Two Toronto secular groups underwent the same fate in 2011—delisted by their Intergroup for posting their revised 12 Steps online. Step 6, for example, had been changed from “We're entirely ready to have God remove all these defects of character” to “We're ready to accept help in letting go of all our defects of character.” An AA member who was on hand for the Intergroup decision told the Toronto Star that the altered 12 Steps of the agnostic group “are not our 12 Steps. They’ve changed them to their own personal needs. They should never have been listed in the first place.” Resentments simmered.
What puzzled the agnostic groups about these decisions is that AA’s founders didn’t design the 12 Steps as gospel. The list was an attempt to outline what had worked in the program for others who wanted to follow in their footsteps. In fact, according to William L. White’s encyclopedic exploration of the history of addiction treatment in the U.S., titled “Slaying the Dragon,” an original draft of the 12 Steps had much of its religious language softened by the AA membership at the time so that it might be more inclusive. An introductory sentence was also added: “Here are the steps we took which are suggested as a program of recovery.” Suggested.
In addition, AA was created with and prides itself on its bottom-up power structure. It “ought never be organized,” its Traditions state. AA members make their own decisions about their groups and are encouraged to be autonomous. “The only requirement for AA membership,” No. 3 of the 12 Traditions states, “is a desire to stop drinking.”
It’s often noted that the early language of AA represents the era in which it was created. But it also reflects the beliefs of AA co-founder Bill Wilson, who underwent a dramatic spiritual experience in the depths of his addiction that led him to believe a reliance on a higher power was essential to recovery. He hoped others would come to the same conclusion but wanted to leave the door wide open to all, “regardless of belief or lack of belief.”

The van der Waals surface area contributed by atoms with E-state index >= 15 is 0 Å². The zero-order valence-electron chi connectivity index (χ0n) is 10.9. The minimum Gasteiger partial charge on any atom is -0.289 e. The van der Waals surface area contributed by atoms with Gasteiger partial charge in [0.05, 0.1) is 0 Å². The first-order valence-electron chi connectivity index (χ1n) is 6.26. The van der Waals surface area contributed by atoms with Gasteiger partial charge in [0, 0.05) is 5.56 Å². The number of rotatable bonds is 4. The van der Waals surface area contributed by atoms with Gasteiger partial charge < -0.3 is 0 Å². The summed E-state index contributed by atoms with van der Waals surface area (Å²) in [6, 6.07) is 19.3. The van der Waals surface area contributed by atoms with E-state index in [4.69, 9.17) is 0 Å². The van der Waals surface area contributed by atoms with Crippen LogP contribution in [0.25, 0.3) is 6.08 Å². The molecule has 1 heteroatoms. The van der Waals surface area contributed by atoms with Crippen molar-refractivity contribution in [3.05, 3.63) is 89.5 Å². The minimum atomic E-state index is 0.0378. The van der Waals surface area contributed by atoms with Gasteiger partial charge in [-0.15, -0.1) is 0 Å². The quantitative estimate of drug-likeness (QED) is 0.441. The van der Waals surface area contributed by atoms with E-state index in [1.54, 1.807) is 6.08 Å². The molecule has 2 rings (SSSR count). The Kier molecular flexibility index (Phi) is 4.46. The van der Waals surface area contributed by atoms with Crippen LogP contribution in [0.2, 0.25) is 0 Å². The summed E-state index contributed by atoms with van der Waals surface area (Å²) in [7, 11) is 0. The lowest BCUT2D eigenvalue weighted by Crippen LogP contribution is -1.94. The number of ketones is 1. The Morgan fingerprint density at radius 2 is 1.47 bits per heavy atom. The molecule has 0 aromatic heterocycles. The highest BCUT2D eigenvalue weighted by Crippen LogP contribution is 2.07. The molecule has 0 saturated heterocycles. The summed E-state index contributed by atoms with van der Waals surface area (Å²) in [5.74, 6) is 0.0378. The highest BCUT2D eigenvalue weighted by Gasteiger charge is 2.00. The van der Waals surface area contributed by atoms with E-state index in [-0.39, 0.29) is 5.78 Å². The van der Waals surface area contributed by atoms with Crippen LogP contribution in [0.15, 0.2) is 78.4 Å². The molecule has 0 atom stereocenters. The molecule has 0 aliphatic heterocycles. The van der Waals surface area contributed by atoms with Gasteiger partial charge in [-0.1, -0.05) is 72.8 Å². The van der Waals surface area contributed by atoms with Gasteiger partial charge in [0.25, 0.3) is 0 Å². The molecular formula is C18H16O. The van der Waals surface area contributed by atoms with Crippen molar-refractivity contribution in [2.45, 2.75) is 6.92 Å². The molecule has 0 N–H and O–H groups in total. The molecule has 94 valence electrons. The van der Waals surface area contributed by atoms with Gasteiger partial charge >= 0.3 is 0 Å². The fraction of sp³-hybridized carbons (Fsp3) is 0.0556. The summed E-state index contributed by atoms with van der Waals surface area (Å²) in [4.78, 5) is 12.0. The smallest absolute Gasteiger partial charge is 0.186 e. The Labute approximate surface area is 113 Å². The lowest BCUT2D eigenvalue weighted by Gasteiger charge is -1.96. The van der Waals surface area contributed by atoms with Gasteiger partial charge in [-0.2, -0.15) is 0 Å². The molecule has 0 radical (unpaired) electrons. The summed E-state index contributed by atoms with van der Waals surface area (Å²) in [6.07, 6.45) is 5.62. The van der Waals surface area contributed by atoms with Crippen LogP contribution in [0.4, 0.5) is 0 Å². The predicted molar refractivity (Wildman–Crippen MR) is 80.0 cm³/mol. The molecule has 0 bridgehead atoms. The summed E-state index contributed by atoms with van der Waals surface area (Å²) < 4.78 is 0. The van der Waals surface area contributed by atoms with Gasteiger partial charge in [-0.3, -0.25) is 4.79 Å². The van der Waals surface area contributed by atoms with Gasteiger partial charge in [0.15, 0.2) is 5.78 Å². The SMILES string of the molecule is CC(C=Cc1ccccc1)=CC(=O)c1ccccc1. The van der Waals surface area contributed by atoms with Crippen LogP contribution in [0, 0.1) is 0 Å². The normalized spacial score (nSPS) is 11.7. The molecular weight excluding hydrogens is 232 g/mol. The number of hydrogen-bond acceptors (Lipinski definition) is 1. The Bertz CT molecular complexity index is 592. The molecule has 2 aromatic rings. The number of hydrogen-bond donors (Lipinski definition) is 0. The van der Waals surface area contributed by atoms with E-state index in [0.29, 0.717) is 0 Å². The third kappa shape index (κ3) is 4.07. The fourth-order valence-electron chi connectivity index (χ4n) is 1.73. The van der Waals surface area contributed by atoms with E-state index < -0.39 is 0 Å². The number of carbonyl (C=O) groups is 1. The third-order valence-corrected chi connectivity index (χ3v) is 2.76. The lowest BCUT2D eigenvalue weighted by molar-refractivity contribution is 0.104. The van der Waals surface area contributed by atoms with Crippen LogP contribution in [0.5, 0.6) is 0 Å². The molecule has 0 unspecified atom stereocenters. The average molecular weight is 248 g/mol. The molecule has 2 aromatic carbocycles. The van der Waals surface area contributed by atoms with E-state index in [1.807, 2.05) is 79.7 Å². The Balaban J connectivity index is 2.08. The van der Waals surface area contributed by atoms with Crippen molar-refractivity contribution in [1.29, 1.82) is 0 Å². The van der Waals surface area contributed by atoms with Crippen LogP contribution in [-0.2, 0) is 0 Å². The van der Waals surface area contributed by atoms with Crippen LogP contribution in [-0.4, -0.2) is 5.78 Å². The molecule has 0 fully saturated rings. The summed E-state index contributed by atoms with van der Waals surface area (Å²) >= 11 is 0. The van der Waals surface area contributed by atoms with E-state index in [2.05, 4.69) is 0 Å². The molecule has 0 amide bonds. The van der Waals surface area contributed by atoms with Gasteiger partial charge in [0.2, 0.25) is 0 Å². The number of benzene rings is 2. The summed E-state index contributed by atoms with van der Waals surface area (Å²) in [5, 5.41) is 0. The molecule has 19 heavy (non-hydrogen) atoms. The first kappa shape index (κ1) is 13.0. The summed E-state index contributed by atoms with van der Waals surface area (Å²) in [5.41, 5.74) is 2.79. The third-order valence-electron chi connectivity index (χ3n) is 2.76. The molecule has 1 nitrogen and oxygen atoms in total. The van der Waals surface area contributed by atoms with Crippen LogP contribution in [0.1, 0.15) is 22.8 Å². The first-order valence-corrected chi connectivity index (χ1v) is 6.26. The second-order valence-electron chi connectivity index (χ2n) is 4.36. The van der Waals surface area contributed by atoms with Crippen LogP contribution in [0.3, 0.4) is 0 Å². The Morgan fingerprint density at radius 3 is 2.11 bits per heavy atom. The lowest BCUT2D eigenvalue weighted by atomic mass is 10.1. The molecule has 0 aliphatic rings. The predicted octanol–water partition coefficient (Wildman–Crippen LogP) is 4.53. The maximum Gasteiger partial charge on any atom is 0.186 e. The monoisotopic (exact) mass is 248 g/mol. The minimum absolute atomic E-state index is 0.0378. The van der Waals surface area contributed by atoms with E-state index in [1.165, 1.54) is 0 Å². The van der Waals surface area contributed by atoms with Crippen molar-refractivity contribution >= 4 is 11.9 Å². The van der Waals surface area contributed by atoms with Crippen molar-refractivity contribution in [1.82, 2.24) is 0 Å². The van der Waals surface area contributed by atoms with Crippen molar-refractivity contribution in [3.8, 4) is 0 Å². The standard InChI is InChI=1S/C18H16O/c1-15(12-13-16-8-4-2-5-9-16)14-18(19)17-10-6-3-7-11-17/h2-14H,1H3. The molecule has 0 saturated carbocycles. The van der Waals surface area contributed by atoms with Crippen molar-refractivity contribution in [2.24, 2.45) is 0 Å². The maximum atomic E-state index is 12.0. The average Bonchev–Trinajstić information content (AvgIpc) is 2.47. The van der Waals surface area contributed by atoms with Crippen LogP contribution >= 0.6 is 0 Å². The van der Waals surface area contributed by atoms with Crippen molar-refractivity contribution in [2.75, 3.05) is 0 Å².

In a 1946 essay in the Grapevine, the journal of AA, he wrote: “So long as there is the slightest interest in sobriety, the most unmoral, the most anti-social, the most critical alcoholic may gather about him a few kindred spirits and announce to us that a new Alcoholics Anonymous Group has been formed. Anti-God, anti-medicine, anti-our Recovery Program, even anti-each other—these rampant individuals are still an A.A. Group if they think so!” (Italics in the original.)
So, can competing mindsets exist with AA? As secular groups proliferate, will their call for inclusion be met with acceptance, or will those who are uncomfortable with traditional practices and 12-Step language feel more and more compelled to turn to secular support organizations outside AA? And if they are welcomed, will this prompt a counter-reaction from those who feel references to God and spirituality must be protected as an essential part of AA? And what of those who are OK with the call for spirituality but not to the references to God?
AA will doubtless continue to evolve and as it does, my hope is that all sides will remember the needs of the person in recovery and do everything possible to ensure that the AA tradition of welcome continues. Despite any personal differences, those in AA are kindred spirits at heart, all struggling to subdue alcohol’s hold on their lives. And for that, support is essential. Rather than dispute which path is best, we’re wise to remember the words of AA co-founder Wilson: “The roads to recovery are many.”